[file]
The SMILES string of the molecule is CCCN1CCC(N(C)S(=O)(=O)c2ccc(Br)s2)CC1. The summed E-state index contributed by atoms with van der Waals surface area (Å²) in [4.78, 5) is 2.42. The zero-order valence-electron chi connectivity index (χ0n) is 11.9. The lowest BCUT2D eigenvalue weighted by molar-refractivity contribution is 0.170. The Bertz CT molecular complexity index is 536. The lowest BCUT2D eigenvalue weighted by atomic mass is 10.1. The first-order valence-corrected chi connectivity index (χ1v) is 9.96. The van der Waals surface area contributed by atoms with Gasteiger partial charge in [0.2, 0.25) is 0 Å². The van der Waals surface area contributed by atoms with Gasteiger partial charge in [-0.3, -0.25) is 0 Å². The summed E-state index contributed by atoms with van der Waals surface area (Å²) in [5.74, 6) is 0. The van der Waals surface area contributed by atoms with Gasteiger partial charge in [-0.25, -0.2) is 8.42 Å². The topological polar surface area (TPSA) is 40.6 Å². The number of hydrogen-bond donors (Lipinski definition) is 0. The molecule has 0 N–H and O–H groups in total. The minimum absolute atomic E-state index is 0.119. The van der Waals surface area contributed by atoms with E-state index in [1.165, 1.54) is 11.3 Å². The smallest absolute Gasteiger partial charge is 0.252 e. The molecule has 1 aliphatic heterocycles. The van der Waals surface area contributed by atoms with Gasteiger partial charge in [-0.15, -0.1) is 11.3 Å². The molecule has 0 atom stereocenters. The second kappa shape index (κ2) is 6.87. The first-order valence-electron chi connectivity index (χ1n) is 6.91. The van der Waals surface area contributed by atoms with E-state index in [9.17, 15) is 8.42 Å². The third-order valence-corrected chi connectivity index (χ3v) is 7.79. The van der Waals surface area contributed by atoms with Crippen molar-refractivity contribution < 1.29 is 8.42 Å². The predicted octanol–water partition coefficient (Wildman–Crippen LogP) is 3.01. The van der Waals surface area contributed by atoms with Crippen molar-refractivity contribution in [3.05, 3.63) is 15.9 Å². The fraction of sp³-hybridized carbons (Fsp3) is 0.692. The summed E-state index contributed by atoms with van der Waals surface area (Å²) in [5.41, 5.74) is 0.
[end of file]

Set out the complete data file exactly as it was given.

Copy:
The SMILES string of the molecule is CCCN1CCC(N(C)S(=O)(=O)c2ccc(Br)s2)CC1. The summed E-state index contributed by atoms with van der Waals surface area (Å²) in [4.78, 5) is 2.42. The zero-order valence-electron chi connectivity index (χ0n) is 11.9. The lowest BCUT2D eigenvalue weighted by molar-refractivity contribution is 0.170. The Bertz CT molecular complexity index is 536. The lowest BCUT2D eigenvalue weighted by atomic mass is 10.1. The first-order valence-corrected chi connectivity index (χ1v) is 9.96. The van der Waals surface area contributed by atoms with Gasteiger partial charge in [0.2, 0.25) is 0 Å². The van der Waals surface area contributed by atoms with Gasteiger partial charge in [-0.3, -0.25) is 0 Å². The summed E-state index contributed by atoms with van der Waals surface area (Å²) in [5.74, 6) is 0. The van der Waals surface area contributed by atoms with Gasteiger partial charge in [-0.25, -0.2) is 8.42 Å². The topological polar surface area (TPSA) is 40.6 Å². The number of hydrogen-bond donors (Lipinski definition) is 0. The molecule has 0 N–H and O–H groups in total. The minimum absolute atomic E-state index is 0.119. The van der Waals surface area contributed by atoms with E-state index in [1.165, 1.54) is 11.3 Å². The smallest absolute Gasteiger partial charge is 0.252 e. The molecule has 1 aliphatic heterocycles. The van der Waals surface area contributed by atoms with Gasteiger partial charge in [-0.15, -0.1) is 11.3 Å². The molecule has 0 atom stereocenters. The second kappa shape index (κ2) is 6.87. The first-order valence-electron chi connectivity index (χ1n) is 6.91. The van der Waals surface area contributed by atoms with E-state index in [9.17, 15) is 8.42 Å². The third-order valence-corrected chi connectivity index (χ3v) is 7.79. The van der Waals surface area contributed by atoms with Crippen molar-refractivity contribution < 1.29 is 8.42 Å². The predicted octanol–water partition coefficient (Wildman–Crippen LogP) is 3.01. The van der Waals surface area contributed by atoms with Crippen molar-refractivity contribution in [3.05, 3.63) is 15.9 Å². The fraction of sp³-hybridized carbons (Fsp3) is 0.692. The summed E-state index contributed by atoms with van der Waals surface area (Å²) in [5.41, 5.74) is 0.